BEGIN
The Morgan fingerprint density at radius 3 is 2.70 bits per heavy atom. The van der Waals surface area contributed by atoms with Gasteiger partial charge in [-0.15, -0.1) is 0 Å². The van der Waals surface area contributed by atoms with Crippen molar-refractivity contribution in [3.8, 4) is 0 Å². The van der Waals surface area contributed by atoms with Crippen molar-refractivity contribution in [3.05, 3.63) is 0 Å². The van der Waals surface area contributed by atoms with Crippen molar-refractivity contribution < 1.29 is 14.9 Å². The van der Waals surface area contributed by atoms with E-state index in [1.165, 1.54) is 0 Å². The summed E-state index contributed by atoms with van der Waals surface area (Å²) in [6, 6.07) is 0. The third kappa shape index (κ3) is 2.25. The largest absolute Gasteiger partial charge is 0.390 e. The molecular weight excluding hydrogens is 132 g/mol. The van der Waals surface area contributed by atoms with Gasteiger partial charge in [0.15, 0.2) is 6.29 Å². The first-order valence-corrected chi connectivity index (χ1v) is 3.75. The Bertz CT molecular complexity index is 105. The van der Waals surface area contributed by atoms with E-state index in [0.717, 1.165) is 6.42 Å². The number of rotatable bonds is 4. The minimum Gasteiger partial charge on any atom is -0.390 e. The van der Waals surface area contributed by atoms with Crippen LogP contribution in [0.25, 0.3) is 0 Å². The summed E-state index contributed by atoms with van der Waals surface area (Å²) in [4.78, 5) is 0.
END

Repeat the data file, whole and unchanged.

The Morgan fingerprint density at radius 3 is 2.70 bits per heavy atom. The van der Waals surface area contributed by atoms with Gasteiger partial charge in [-0.15, -0.1) is 0 Å². The van der Waals surface area contributed by atoms with Crippen molar-refractivity contribution in [3.8, 4) is 0 Å². The van der Waals surface area contributed by atoms with Crippen molar-refractivity contribution in [3.05, 3.63) is 0 Å². The van der Waals surface area contributed by atoms with Crippen molar-refractivity contribution < 1.29 is 14.9 Å². The van der Waals surface area contributed by atoms with E-state index in [1.165, 1.54) is 0 Å². The summed E-state index contributed by atoms with van der Waals surface area (Å²) in [6, 6.07) is 0. The third kappa shape index (κ3) is 2.25. The largest absolute Gasteiger partial charge is 0.390 e. The molecular weight excluding hydrogens is 132 g/mol. The van der Waals surface area contributed by atoms with Gasteiger partial charge in [0.15, 0.2) is 6.29 Å². The first-order valence-corrected chi connectivity index (χ1v) is 3.75. The Bertz CT molecular complexity index is 105. The van der Waals surface area contributed by atoms with E-state index in [0.717, 1.165) is 6.42 Å². The number of rotatable bonds is 4. The minimum Gasteiger partial charge on any atom is -0.390 e. The van der Waals surface area contributed by atoms with Crippen LogP contribution in [0.25, 0.3) is 0 Å². The summed E-state index contributed by atoms with van der Waals surface area (Å²) in [4.78, 5) is 0.